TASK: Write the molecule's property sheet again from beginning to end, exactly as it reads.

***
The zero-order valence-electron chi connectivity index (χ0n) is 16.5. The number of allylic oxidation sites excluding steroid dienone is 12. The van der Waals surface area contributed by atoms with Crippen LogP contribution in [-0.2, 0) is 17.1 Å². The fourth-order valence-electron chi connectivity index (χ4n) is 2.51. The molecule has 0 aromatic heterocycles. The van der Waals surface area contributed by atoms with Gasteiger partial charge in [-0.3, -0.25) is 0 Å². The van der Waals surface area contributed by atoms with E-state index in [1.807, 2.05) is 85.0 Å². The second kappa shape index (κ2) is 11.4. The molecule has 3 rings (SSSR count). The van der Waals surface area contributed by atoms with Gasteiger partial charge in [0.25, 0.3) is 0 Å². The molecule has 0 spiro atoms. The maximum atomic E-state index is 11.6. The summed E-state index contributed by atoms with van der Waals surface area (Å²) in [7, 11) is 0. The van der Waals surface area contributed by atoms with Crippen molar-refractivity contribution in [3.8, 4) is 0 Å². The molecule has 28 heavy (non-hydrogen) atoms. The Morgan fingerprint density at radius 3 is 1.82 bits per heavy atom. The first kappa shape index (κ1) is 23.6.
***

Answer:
The zero-order valence-electron chi connectivity index (χ0n) is 16.5. The number of allylic oxidation sites excluding steroid dienone is 12. The van der Waals surface area contributed by atoms with Crippen LogP contribution in [-0.2, 0) is 17.1 Å². The fourth-order valence-electron chi connectivity index (χ4n) is 2.51. The molecule has 0 aromatic heterocycles. The van der Waals surface area contributed by atoms with Gasteiger partial charge in [-0.3, -0.25) is 0 Å². The van der Waals surface area contributed by atoms with E-state index in [1.807, 2.05) is 85.0 Å². The second kappa shape index (κ2) is 11.4. The molecule has 3 rings (SSSR count). The van der Waals surface area contributed by atoms with Gasteiger partial charge in [0.25, 0.3) is 0 Å². The molecule has 0 spiro atoms. The maximum atomic E-state index is 11.6. The summed E-state index contributed by atoms with van der Waals surface area (Å²) in [7, 11) is 0. The van der Waals surface area contributed by atoms with Crippen molar-refractivity contribution in [3.8, 4) is 0 Å². The molecule has 28 heavy (non-hydrogen) atoms. The Morgan fingerprint density at radius 3 is 1.82 bits per heavy atom. The first kappa shape index (κ1) is 23.6.